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Gregg Allman expands his legacy in KC stop on solo tour

Saturday night at Ameristar Casino, a capacity audience of about 2,000 heard Gregg Allman, pictured performing in 2013 at New York’s Madison Square Garden, reveal surprisingly divergent aspects of his stylistic range.
Saturday night at Ameristar Casino, a capacity audience of about 2,000 heard Gregg Allman, pictured performing in 2013 at New York’s Madison Square Garden, reveal surprisingly divergent aspects of his stylistic range. Invision/The Associated Press

Gregg Allman tended to unfinished business at Ameristar Casino on Saturday.

The Allman Brothers Band, his primary endeavor since he joined his namesake group in 1969, played its final show last year. Many musicians in his position might have used the momentous occasion as an excuse to retire from life on the road.

Based on the earnest intensity of his appearance on Saturday, Allman, 67, may not want his role in the Southern rock band to be his sole musical legacy.

A capacity audience of about 2,000 heard Allman reveal surprisingly divergent aspects of his stylistic range. He and an eight-piece backing band performed uptown blues, sophisticated funk and elegant rhythm and blues.

The searing and often lengthy guitar explorations that characterized the Allman Brothers Band were supplanted by nimble saxophone solos, spacious percussion workouts and pleasing keyboard flourishes. Guitarist and musical director Scott Sharrard didn’t attempt to replicate the incendiary work of Allman Brothers Band guitarists like Warren Haynes or the late Duane Allman.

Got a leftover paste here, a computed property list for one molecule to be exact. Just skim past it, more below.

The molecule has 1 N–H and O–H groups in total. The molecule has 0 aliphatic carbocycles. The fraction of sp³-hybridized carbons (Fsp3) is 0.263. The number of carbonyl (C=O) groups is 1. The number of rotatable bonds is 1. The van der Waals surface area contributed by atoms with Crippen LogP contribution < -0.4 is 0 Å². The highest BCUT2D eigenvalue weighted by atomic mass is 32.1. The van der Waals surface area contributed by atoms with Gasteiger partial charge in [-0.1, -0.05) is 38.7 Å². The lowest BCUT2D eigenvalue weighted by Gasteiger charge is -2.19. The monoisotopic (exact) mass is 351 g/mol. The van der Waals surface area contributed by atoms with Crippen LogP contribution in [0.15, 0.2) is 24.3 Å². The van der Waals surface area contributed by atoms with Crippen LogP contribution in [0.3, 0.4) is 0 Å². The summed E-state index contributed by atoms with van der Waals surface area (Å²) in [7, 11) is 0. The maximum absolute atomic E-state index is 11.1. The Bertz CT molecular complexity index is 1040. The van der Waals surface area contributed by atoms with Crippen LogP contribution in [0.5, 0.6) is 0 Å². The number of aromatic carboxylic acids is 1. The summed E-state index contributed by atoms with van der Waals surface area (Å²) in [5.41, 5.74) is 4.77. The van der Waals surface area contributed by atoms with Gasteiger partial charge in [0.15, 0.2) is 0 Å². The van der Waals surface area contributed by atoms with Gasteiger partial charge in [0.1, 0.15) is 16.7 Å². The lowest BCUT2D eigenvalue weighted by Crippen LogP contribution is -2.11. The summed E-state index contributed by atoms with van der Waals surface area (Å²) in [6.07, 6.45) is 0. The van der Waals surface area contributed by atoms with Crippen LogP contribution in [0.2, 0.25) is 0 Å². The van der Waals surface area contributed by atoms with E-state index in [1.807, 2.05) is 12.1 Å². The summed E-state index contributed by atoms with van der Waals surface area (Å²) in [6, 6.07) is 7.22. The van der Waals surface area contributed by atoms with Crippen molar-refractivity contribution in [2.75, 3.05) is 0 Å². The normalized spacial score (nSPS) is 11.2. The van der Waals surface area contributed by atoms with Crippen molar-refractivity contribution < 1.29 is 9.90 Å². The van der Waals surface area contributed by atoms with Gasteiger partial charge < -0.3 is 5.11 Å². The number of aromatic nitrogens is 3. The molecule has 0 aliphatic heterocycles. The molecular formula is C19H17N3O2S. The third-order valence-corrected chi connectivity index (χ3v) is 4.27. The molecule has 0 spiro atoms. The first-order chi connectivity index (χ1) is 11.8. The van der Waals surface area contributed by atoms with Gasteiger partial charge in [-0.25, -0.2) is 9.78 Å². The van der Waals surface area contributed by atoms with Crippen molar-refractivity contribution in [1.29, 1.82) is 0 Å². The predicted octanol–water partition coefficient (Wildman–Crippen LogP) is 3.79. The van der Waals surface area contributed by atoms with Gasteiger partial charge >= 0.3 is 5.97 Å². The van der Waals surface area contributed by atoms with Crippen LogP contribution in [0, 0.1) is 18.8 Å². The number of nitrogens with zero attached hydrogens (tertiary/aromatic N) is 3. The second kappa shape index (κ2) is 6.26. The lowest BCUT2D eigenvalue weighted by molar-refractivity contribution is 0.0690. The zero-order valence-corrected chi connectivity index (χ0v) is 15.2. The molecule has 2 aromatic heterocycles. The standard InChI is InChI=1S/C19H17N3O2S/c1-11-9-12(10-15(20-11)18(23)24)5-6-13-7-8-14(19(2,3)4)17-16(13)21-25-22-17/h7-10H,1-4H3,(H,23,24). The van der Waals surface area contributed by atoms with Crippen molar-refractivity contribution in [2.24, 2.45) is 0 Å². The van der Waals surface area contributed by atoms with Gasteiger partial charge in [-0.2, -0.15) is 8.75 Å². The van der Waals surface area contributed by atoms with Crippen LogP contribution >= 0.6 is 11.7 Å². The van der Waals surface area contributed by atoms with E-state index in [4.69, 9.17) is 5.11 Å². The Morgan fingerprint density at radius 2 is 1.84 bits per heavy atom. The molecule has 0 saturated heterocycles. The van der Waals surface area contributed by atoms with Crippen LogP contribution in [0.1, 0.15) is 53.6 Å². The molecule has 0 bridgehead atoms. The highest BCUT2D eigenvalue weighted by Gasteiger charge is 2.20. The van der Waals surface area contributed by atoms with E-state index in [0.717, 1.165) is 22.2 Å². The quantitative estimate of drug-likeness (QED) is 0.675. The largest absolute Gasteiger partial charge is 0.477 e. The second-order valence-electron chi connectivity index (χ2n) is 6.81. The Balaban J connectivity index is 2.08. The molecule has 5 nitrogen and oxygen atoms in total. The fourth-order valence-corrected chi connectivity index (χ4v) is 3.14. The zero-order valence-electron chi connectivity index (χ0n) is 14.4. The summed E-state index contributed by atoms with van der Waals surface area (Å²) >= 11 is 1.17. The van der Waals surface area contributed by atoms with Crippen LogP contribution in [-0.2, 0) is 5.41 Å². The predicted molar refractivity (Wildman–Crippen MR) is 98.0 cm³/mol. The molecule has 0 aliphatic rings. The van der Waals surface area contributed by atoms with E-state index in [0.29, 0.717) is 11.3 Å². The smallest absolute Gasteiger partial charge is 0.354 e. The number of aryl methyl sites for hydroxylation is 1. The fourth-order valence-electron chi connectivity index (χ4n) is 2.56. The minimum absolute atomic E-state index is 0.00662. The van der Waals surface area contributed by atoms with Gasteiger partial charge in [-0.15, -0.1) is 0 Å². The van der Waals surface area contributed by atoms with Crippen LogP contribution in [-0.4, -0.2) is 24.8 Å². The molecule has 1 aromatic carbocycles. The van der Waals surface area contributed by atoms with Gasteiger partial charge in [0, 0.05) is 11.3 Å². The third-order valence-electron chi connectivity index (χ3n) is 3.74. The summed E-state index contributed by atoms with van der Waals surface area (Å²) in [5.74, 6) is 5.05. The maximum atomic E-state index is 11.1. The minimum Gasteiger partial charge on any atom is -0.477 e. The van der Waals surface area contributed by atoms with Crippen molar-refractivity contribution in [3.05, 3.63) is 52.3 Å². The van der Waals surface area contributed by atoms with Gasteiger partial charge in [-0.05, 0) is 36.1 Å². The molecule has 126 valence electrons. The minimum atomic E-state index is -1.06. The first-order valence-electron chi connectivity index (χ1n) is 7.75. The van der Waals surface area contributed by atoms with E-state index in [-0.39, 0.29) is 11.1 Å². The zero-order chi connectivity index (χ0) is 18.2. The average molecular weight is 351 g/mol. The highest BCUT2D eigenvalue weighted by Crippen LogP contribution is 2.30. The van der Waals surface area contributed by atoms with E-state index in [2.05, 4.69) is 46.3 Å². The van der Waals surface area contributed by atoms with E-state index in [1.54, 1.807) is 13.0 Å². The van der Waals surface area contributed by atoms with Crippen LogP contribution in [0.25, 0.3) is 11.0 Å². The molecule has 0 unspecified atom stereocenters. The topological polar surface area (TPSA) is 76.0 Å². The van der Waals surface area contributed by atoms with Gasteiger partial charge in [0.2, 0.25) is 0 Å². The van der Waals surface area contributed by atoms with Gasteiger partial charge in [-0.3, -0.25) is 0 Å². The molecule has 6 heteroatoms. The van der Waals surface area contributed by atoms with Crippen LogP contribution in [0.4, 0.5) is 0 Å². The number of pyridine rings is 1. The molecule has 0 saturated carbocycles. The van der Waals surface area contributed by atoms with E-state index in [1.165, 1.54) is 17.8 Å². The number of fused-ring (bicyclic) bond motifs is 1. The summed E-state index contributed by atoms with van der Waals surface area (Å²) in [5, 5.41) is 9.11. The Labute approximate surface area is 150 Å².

An overhaul of “Whipping Post,” the famous Allman composition that anchored the Allman Brothers Band’s debut album, transformed the ponderous original version into a supple Latin funk number.

An ingenious horn arrangement converted a reading of Allman’s 1987 solo hit “I’m No Angel” into a convincing soul nugget. A tender trumpet solo punctuated a simmering take on “Midnight Rider” that inspired many members of the audience to dance.

Allman’s mournful vocals on “Queen of Hearts” conveyed a sense of deep loss and immense pain. And hearing Allman’s alluringly battered voice deliver the melancholy 1972 hit “Melissa” remains a spine-tingling experience.

The song was one of a handful of a selections in which Allman stepped away from his organ. His impressive playing on “Hot ‘Lanta” evoked illustrious soul-jazz organists like Jack McDuff.

Inexcusably amateurish graphics that were projected on a screen above the stage detracted from the otherwise sublime concert. Many of the images looked as if they belonged in a 1970s head shop. Other effects resembled vintage computer screensavers. A montage that appeared during the opening selection, “Statesboro Blues,” was the only video segment that wasn’t an unwelcome distraction.

As Allman sang that his parents “died and left me,” the visages of jazz and blues giants including Jimmy Rushing and Muddy Waters were displayed above him. His imposing performance indicates that Allman merits a place among the ranks of those legends.

Set list

Statesboro Blues, I’m No Angel, Come and Go Blues, Queen of Hearts, Trouble No More, Southbound, Love Like Kerosene, Melissa, Black Hearted Woman, Hot ‘Lanta, Soulshine, Midnight Rider, Whipping Post, Southbound

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